Recent regulations have addressed “overly optimistic” assumed rates in indexed universal life (IUL) contracts in order to curb “abusive” illustrations. Prior to NAIC AG 49, the maximum illustrative rate was set by the insurance carrier and was normally based on an average look-back of 20 to 30 years. AG 49 limits the maximum illustrative rate to the average rate based on stochastic modeling of 25-year holding periods going back to 1950.
While the prior model could be criticized for including mostly bullish periods by going back to the mid 80s or 90s, is it truly realistic to go all the way back to 1950? The fact is, today’s markets are vastly different than they were mid-century.
Prior to 1980 there were no 401ks, and IRAs were in their infancy. People’s retirement plans were mostly pension plans managed by institutional investors.
If an individual was invested in the market directly, his access to information was basically limited to the stock quotes he read in the paper the following day. Computer infrastructure did not accommodate high frequency or program trading. There were no “flash crashes” produced by technical glitches. There was no “day trading.” Individuals did not have access to online brokerage accounts where they could instantly react to the market with $7 trades.
All that began to change in the 1980s with the introduction of 401(k)s, expansion of IRAs and the emergence of personal computing power. As a result, the behavior of the post-1980 market is vastly different than the pre-1980 market.
This is not to suggest the markets will either be more bullish or more bearish as economic factors will dictate the market’s direction. But it is fair to say today’s market is — and will continue to be — more instant, more emotional and more volatile than before. And this increased volatility is one of the things that makes IUL shine relative to the market.
The problem with the new regulations is that they include market data for a 30-year period during which the market was vastly different than it is today, and an arbitrary assumption of a 25-year holding period. A more useful approach would be to have stochastic (Monte Carlo) modeling over a variety of holding periods. Clients should be able to know how their IUL would have performed during specific bull market periods as well as specific bear market periods.
For instance, one of my favorite survivorship IULs currently offers a floor rate of 2 percent with a cap of 11.25 percent. A prospective buyer of this product might be 60-70 years old and should probably plan on having the policy for at least 30 years.
The new regulations cap the maximum illustrative rate at 7.2 percent based on the average of 25-year holding periods going back to 1950. But if we back-test 30-year holding periods back to 1980, we see that the worst 30-year period produced an annualized return of slightly more than 7.2 percent, an average return of 7.88 percent and a maximum of 8.64 percent. Is the client actually able to make an informed decision if my “best case scenario” on the illustration is worse than the actual “worst case” actual scenario?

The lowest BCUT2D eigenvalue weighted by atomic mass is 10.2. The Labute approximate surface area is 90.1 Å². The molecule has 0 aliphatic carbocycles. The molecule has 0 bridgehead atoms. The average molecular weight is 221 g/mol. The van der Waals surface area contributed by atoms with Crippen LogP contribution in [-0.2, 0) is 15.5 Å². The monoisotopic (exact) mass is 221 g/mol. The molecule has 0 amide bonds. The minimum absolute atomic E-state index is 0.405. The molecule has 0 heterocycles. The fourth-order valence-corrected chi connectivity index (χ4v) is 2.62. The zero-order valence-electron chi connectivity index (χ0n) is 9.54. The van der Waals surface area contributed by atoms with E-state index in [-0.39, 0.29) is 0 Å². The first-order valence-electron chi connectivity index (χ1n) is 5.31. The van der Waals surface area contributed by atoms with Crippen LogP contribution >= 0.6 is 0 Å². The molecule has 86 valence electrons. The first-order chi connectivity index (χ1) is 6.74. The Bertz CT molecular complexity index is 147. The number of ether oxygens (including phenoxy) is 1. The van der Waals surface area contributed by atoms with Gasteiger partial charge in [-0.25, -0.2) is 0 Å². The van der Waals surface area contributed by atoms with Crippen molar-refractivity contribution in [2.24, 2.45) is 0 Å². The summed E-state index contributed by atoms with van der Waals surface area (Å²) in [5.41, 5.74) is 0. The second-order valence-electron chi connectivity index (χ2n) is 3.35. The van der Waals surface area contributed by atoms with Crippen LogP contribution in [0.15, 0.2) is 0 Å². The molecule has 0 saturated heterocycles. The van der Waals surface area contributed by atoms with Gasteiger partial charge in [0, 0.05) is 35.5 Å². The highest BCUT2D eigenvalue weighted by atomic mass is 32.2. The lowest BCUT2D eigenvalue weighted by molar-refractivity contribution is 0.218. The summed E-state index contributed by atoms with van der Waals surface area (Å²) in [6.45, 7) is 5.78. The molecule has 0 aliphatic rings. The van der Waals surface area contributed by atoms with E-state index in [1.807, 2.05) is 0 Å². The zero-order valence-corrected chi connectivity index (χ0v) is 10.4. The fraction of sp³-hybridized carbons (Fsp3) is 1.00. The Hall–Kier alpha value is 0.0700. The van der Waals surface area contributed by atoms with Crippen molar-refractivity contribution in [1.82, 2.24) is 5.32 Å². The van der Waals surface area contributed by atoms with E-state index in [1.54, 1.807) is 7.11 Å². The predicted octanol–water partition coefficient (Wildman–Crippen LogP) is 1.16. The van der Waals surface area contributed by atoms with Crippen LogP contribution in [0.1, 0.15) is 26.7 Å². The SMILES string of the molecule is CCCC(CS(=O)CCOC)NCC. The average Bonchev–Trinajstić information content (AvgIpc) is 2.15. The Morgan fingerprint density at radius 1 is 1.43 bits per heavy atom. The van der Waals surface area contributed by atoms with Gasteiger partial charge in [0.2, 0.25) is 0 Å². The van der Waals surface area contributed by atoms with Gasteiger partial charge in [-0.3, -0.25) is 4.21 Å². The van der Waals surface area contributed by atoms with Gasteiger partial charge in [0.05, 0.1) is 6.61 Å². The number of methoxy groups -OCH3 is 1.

More importantly, as a prospective buyer, I would want to know what I can expect of this product during typical bear and bull markets. Lacking an automated system to track this, one must manually calculate this using calendar year returns of the market going back 30 years.
Since 1985, there have been two five-year bear markets: 2000-2005 and 2005-2010. The annualized return of the S&P (without dividends) during these periods was -3.79 percent and -1.62 percent respectively.
The annualized return on the indexed product referred to earlier during these periods would have been 5.17 percent and 6.13 percent respectively. The 2000-2010 period represents the only 10-year bear market since 1985 when the S&P performed at an annualized rate of -2.89 percent. Meanwhile, my IUL would have performed at a rate of 5.65 percent. While normally I would not be thrilled with a 5.65 percent rate, relative to the market performance I would be ecstatic.
A very bullish five-year period would have been from 2010 to 2015 in which the S&P performed at an annualized rate of 13.02 percent. During this time, my IUL would have delivered a respectable 9.33 percent. The 30-year period ending 2015 would have produced an annualized return in the market of 8.73 percent while my IUL would have generated 7.73 percent.
Examining hypothetical performance during moderate markets, bull markets and bear markets is far more useful than assuming a single static crediting rate over an arbitrary time frame. It also supports my true feeling about IUL: you will like it in a bull market, be satisfied in a moderate market and love it in a bear market.
While it’s dangerous to assume overly optimistic scenarios, it is equally dangerous to assume overly pessimistic scenarios. Virtually every financial decision we make from buying a house to starting a business to investing for retirement requires us to examine and weigh the worst-case scenario, the probable scenario and the best-case scenario. AG 49 forbids us to do that with IUL.
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